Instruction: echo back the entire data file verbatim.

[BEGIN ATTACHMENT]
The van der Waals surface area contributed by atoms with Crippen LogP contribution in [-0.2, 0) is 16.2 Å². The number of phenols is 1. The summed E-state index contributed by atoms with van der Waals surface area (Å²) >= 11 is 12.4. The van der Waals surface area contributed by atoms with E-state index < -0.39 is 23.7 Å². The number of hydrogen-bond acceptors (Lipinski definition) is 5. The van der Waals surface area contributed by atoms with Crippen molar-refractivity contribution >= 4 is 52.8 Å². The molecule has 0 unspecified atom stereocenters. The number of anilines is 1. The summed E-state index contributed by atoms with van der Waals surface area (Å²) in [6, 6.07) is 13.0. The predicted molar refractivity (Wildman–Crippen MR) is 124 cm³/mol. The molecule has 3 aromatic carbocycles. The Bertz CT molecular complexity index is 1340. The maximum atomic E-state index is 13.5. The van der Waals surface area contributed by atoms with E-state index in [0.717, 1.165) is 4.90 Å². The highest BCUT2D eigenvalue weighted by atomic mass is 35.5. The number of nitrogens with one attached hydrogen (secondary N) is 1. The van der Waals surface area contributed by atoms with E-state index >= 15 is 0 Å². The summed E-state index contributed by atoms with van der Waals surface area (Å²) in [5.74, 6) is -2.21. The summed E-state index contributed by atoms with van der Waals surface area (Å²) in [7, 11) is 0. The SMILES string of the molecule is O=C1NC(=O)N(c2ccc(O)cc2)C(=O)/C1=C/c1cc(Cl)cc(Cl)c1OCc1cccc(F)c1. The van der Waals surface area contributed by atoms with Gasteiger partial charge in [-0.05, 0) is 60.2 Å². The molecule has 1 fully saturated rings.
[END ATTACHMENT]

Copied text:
The van der Waals surface area contributed by atoms with Crippen LogP contribution in [-0.2, 0) is 16.2 Å². The number of phenols is 1. The summed E-state index contributed by atoms with van der Waals surface area (Å²) >= 11 is 12.4. The van der Waals surface area contributed by atoms with E-state index < -0.39 is 23.7 Å². The number of hydrogen-bond acceptors (Lipinski definition) is 5. The van der Waals surface area contributed by atoms with Crippen molar-refractivity contribution >= 4 is 52.8 Å². The molecule has 0 unspecified atom stereocenters. The number of anilines is 1. The summed E-state index contributed by atoms with van der Waals surface area (Å²) in [6, 6.07) is 13.0. The predicted molar refractivity (Wildman–Crippen MR) is 124 cm³/mol. The molecule has 3 aromatic carbocycles. The Bertz CT molecular complexity index is 1340. The maximum atomic E-state index is 13.5. The van der Waals surface area contributed by atoms with E-state index in [0.717, 1.165) is 4.90 Å². The highest BCUT2D eigenvalue weighted by atomic mass is 35.5. The number of nitrogens with one attached hydrogen (secondary N) is 1. The van der Waals surface area contributed by atoms with E-state index >= 15 is 0 Å². The summed E-state index contributed by atoms with van der Waals surface area (Å²) in [5.74, 6) is -2.21. The summed E-state index contributed by atoms with van der Waals surface area (Å²) in [7, 11) is 0. The SMILES string of the molecule is O=C1NC(=O)N(c2ccc(O)cc2)C(=O)/C1=C/c1cc(Cl)cc(Cl)c1OCc1cccc(F)c1. The van der Waals surface area contributed by atoms with Gasteiger partial charge in [-0.05, 0) is 60.2 Å². The molecule has 1 fully saturated rings.